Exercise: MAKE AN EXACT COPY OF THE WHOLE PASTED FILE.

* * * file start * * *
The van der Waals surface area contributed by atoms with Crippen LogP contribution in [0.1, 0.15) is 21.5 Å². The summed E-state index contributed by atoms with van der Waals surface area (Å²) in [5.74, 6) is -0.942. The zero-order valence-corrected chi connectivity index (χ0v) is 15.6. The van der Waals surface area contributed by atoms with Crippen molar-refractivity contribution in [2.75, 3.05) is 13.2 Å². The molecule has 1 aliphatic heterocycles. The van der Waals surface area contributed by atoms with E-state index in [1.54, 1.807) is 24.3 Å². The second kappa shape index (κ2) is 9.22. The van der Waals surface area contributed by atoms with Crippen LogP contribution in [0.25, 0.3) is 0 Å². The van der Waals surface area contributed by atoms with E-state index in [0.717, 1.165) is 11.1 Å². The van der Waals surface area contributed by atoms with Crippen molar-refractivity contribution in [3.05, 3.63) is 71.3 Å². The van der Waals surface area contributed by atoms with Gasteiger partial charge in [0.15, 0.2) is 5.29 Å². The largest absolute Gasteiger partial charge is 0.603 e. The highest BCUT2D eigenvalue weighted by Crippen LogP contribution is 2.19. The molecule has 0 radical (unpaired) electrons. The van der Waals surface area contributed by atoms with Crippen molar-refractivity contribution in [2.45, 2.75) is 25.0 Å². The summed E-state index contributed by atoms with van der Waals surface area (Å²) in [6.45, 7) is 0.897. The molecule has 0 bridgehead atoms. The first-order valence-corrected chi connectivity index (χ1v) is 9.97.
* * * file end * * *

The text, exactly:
The van der Waals surface area contributed by atoms with Crippen LogP contribution in [0.1, 0.15) is 21.5 Å². The summed E-state index contributed by atoms with van der Waals surface area (Å²) in [5.74, 6) is -0.942. The zero-order valence-corrected chi connectivity index (χ0v) is 15.6. The van der Waals surface area contributed by atoms with Crippen molar-refractivity contribution in [2.75, 3.05) is 13.2 Å². The molecule has 1 aliphatic heterocycles. The van der Waals surface area contributed by atoms with E-state index in [1.54, 1.807) is 24.3 Å². The second kappa shape index (κ2) is 9.22. The van der Waals surface area contributed by atoms with Crippen LogP contribution in [0.25, 0.3) is 0 Å². The van der Waals surface area contributed by atoms with E-state index in [0.717, 1.165) is 11.1 Å². The van der Waals surface area contributed by atoms with Crippen molar-refractivity contribution in [3.05, 3.63) is 71.3 Å². The van der Waals surface area contributed by atoms with Gasteiger partial charge in [0.15, 0.2) is 5.29 Å². The largest absolute Gasteiger partial charge is 0.603 e. The highest BCUT2D eigenvalue weighted by Crippen LogP contribution is 2.19. The molecule has 0 radical (unpaired) electrons. The van der Waals surface area contributed by atoms with Crippen molar-refractivity contribution in [2.45, 2.75) is 25.0 Å². The summed E-state index contributed by atoms with van der Waals surface area (Å²) in [6.45, 7) is 0.897. The molecule has 0 bridgehead atoms. The first-order valence-corrected chi connectivity index (χ1v) is 9.97.